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Who Invented the Airplane?

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posted on Dec, 10 2003 @ 12:17 PM
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Uh, oh, this could lead to lots of debate everywhere.


PETROPOLIS, Brazil (Reuters) - As Americans prepare to celebrate the centennial of the Wright brother's first flight, a whole country is cringing at what it believes to be a historical injustice against one of its most beloved heroes.

Ask anyone in Brazil who invented the airplane and they will say Alberto Santos-Dumont, a 5-foot-4-inch (1.6 meter) bon vivant who was as known for his aerial prowess as he was for his dandyish dress and high society life in Belle Epoque Paris.

Who Invented the Airplane? a Brazilian, of Course

How would you define "flight" of an airplane? I think that is what it all boils down to.



posted on Dec, 10 2003 @ 12:27 PM
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"Flight" as far as i've heard is supposed to be Controlled Mechanical Flight.



posted on Dec, 10 2003 @ 12:27 PM
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Interesting story...


He would keep his dirigible tied to a gas lamp post in front of his Paris apartment at the Champs-Elysees and every night he would fly to Maxim's for dinner. During the day he'd fly to go shopping, he'd fly to visit friends," Hoffman told Reuters


Seems obvious though, that he was more of a balloonist. The article fails to depict his "plane" only describing it as a kite-like boxy contraption....(unless I missed it). So the question is, could his device take off, and achieve powered flight? If I recall, the Wright Bros. plane, has been flown more recently to prove the point, as have replicas of it, showing that it didn't need either a catapult, nor strong winds to achieve takeoff....

Semantics really, as I doubt we'll see all the history books get changed. History is written by the winners, and if you fail to make the world notice your invention....well....you've nobody to blame but yourself....



posted on Dec, 10 2003 @ 12:29 PM
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Yeah, this one will probably never be resolved. However, the first instance of ACHIEVING controlled flight is pretty cinched up...

Oh well, we can't get a clear call on Calculus either



posted on Dec, 10 2003 @ 01:35 PM
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The first person to actually sustain controlled, powered flight was not one of the Wright brothers.

It was Richard Pearse of New Zealand a few months before in a more advanced flying machine of his own design & construction. On 31-3-1902 he flew about 350 yards, and on 11-5-1903 flew over 1,000 yards, out of ground effect & including several turns.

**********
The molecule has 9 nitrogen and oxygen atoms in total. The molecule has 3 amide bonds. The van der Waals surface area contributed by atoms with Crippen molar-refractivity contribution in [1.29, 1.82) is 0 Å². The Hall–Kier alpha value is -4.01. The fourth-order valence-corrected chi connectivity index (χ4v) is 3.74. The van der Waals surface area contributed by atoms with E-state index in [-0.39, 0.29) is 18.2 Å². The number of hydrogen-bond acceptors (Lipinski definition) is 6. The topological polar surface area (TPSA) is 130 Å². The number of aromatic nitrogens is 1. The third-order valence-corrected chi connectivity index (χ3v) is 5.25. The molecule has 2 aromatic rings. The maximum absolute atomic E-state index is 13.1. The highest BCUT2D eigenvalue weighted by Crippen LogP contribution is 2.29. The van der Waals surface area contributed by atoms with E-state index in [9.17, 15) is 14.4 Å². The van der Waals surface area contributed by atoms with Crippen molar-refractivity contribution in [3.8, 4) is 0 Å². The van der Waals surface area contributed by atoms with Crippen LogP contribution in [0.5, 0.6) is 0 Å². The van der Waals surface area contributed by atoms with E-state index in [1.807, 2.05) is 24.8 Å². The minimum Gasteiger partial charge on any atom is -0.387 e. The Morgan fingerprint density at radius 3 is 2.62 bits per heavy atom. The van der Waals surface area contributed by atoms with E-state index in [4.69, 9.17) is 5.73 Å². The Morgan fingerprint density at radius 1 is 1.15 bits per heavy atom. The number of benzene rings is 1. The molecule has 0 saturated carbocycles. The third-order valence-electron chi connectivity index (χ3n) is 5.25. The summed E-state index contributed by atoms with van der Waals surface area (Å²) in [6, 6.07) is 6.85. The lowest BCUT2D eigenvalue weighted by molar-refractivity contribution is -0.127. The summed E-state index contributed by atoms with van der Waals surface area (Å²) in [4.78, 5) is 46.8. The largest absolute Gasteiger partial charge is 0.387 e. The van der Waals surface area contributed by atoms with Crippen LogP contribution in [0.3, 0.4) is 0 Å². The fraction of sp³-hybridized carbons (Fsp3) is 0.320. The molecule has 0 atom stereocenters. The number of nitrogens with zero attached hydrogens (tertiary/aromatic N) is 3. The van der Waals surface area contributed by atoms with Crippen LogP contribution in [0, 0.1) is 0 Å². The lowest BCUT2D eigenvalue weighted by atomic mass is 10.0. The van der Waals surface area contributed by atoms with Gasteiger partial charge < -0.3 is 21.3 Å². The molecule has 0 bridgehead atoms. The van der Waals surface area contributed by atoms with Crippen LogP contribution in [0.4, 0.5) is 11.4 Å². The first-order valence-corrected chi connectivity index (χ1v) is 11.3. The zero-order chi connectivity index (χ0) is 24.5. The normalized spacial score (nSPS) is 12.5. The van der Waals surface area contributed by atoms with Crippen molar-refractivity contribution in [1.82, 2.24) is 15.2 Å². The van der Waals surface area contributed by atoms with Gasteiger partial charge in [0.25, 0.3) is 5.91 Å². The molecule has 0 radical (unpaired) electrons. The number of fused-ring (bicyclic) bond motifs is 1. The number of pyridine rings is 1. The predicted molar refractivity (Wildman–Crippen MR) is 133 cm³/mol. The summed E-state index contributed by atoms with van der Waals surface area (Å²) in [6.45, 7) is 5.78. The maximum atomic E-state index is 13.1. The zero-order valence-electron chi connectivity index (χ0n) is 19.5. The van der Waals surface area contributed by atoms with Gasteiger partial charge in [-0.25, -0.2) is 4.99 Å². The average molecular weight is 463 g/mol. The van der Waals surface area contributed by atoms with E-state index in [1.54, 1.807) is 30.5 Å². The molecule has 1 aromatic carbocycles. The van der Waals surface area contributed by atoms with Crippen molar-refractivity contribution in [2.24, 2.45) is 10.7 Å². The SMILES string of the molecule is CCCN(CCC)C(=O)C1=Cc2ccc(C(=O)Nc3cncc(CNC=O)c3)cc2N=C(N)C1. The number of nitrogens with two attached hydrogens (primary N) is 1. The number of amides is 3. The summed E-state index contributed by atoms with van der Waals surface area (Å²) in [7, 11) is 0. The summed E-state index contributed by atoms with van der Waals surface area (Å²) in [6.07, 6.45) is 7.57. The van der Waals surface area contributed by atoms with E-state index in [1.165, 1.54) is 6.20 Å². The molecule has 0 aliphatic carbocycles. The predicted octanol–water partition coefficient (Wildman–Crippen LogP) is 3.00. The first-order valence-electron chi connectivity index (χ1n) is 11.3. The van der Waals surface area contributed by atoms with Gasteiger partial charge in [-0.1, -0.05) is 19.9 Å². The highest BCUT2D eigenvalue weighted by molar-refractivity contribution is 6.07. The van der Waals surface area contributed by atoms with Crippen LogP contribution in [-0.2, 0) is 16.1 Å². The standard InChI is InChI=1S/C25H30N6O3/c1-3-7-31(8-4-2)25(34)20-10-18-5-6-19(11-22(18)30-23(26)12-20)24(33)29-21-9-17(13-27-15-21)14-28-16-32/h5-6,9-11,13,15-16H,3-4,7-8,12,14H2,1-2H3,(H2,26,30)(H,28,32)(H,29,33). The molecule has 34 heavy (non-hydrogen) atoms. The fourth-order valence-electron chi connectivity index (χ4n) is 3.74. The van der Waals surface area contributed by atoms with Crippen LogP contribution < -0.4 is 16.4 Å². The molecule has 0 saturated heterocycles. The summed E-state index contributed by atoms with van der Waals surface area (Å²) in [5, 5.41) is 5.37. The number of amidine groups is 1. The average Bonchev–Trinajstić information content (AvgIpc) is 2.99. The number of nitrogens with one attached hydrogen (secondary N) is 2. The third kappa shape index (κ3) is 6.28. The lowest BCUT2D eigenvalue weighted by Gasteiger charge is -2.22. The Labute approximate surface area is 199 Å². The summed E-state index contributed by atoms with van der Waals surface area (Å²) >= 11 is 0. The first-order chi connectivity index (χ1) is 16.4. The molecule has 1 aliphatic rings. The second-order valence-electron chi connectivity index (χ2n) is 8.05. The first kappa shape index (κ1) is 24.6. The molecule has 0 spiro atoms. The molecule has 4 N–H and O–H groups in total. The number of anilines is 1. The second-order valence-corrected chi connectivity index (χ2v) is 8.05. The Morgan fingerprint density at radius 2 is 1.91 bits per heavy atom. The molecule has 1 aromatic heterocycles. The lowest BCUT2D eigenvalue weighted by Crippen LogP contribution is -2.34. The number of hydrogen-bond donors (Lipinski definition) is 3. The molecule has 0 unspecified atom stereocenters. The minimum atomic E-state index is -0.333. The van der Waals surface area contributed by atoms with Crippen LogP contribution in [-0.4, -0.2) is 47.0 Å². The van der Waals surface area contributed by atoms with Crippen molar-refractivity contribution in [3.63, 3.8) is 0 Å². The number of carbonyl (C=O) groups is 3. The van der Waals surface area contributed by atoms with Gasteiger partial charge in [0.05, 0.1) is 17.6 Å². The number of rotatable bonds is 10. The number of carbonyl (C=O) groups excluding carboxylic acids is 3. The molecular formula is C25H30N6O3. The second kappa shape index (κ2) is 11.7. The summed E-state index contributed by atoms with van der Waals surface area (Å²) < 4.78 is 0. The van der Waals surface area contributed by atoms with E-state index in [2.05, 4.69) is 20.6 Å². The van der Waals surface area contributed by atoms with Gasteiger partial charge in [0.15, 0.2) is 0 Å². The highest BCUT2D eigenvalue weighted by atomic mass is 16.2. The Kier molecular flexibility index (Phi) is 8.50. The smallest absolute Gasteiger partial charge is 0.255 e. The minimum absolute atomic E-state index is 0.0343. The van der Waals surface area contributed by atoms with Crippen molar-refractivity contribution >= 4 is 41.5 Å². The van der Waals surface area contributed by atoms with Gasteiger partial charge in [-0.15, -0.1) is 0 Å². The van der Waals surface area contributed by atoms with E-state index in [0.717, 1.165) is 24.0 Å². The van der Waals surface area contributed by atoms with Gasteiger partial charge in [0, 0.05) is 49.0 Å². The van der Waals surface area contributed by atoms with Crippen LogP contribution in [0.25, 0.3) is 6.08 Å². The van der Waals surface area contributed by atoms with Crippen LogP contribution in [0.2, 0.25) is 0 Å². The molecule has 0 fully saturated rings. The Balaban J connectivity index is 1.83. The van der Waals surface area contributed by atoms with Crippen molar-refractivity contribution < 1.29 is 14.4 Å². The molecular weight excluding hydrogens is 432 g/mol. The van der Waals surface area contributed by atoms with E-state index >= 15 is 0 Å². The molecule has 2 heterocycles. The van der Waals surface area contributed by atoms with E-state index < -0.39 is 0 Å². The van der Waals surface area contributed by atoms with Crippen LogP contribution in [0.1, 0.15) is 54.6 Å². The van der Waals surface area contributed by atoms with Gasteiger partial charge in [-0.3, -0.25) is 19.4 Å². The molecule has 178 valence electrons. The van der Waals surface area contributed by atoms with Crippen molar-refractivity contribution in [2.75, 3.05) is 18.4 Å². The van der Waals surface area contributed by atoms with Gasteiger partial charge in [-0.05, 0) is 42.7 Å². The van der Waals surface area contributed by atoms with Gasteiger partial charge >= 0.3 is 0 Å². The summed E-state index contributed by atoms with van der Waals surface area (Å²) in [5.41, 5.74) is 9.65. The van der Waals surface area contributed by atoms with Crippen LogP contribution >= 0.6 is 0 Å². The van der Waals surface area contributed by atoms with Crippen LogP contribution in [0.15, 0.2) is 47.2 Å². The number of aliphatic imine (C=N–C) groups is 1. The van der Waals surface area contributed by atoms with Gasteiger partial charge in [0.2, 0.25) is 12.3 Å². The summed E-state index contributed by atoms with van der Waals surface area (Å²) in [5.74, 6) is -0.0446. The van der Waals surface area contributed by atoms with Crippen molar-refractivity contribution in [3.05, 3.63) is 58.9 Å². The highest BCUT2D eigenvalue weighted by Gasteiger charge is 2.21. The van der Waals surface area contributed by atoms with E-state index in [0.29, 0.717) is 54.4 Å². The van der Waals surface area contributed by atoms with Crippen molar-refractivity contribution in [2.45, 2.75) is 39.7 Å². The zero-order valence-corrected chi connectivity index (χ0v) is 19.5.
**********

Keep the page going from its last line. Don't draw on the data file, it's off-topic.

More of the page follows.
Link

Netchicken ? Where are you ?



posted on Dec, 10 2003 @ 01:47 PM
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Originally posted by Valhall
Yeah, this one will probably never be resolved. However, the first instance of ACHIEVING controlled flight is pretty cinched up...

Oh well, we can't get a clear call on Calculus either


So what's the story on CALCULUS ? I thought Sir Isaac Newton invented it.



posted on Dec, 11 2003 @ 09:00 PM
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hey man its all about who does it first. controlled manual flight was the wright brothers



posted on Dec, 11 2003 @ 09:02 PM
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Originally posted by Valhall
Yeah, this one will probably never be resolved. However, the first instance of ACHIEVING controlled flight is pretty cinched up...

Oh well, we can't get a clear call on Calculus either



what do you mean a clear cal on calculus. are you talking who came up with it? i think it was newton that came up wih it.



posted on Dec, 11 2003 @ 09:02 PM
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the wright brothers.

Balloons, blimps and other dirigibles do not count as they do not require power to fly. Flying requires a vehicle that has no floating properties that is able to take off and fly to an area higher than its take off point through powered means.



posted on Dec, 11 2003 @ 09:08 PM
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Originally posted by KrazyIvan

Originally posted by Valhall
Yeah, this one will probably never be resolved. However, the first instance of ACHIEVING controlled flight is pretty cinched up...

Oh well, we can't get a clear call on Calculus either

what do you mean a clear cal on calculus. are you talking who came up with it? i think it was newton that came up wih it.



Newton and Liebnitz came up with it concurrently. Which is a very interesting study in synchronicity, don't you think?

Nerdling,

Don't forget Octave Chanute.



[Edited on 11-12-2003 by Valhall]



posted on Dec, 11 2003 @ 09:26 PM
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Is duration of control a requirement, of "Controlled Mechanical Flight"?

Just to narrow down the specifics, I would like to offer a quote from a site I read.

"More than 500 years after Leonardo da Vinci first sketched out designs for manned flight, British engineers have succeeded in putting his ideas into practice...It is part of a widespread revival of interest in da Vincis hundreds of mechanical designs..."





ANU



posted on Dec, 11 2003 @ 09:27 PM
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Advisor,

You are correct, if we really want to get down to "documented concept" Da Vinci would win hands down.

Yes, there was a time requirement in ascertaining whether controlled flight had been achieved.

But, I would like to point out that the questions was "who invented the airplane", not who proved their design would meet the requirements of controlled flight.




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